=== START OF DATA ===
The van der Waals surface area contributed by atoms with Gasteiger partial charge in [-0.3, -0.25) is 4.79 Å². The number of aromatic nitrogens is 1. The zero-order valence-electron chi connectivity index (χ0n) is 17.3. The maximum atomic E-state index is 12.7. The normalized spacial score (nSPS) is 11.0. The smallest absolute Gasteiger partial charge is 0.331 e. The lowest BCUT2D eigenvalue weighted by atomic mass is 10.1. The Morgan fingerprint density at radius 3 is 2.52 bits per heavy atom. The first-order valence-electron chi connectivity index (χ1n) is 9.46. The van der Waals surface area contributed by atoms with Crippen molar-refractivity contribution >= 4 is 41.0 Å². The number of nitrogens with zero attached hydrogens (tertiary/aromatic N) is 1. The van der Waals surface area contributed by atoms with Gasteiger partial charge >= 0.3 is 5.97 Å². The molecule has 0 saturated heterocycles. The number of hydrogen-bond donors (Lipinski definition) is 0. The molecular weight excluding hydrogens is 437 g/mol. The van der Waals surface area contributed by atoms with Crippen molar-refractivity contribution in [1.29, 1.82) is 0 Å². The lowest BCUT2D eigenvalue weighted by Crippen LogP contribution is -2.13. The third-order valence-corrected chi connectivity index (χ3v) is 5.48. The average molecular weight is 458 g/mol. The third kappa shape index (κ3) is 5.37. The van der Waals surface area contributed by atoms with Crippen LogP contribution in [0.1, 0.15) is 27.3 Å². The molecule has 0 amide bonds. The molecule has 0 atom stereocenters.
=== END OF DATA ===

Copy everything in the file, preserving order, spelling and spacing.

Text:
The van der Waals surface area contributed by atoms with Gasteiger partial charge in [-0.3, -0.25) is 4.79 Å². The number of aromatic nitrogens is 1. The zero-order valence-electron chi connectivity index (χ0n) is 17.3. The maximum atomic E-state index is 12.7. The normalized spacial score (nSPS) is 11.0. The smallest absolute Gasteiger partial charge is 0.331 e. The lowest BCUT2D eigenvalue weighted by atomic mass is 10.1. The Morgan fingerprint density at radius 3 is 2.52 bits per heavy atom. The first-order valence-electron chi connectivity index (χ1n) is 9.46. The van der Waals surface area contributed by atoms with Crippen molar-refractivity contribution >= 4 is 41.0 Å². The number of nitrogens with zero attached hydrogens (tertiary/aromatic N) is 1. The van der Waals surface area contributed by atoms with Gasteiger partial charge >= 0.3 is 5.97 Å². The molecule has 0 saturated heterocycles. The number of hydrogen-bond donors (Lipinski definition) is 0. The molecular weight excluding hydrogens is 437 g/mol. The van der Waals surface area contributed by atoms with Crippen molar-refractivity contribution in [1.29, 1.82) is 0 Å². The lowest BCUT2D eigenvalue weighted by Crippen LogP contribution is -2.13. The third-order valence-corrected chi connectivity index (χ3v) is 5.48. The average molecular weight is 458 g/mol. The third kappa shape index (κ3) is 5.37. The van der Waals surface area contributed by atoms with Crippen LogP contribution in [0.1, 0.15) is 27.3 Å². The molecule has 0 amide bonds. The molecule has 0 atom stereocenters.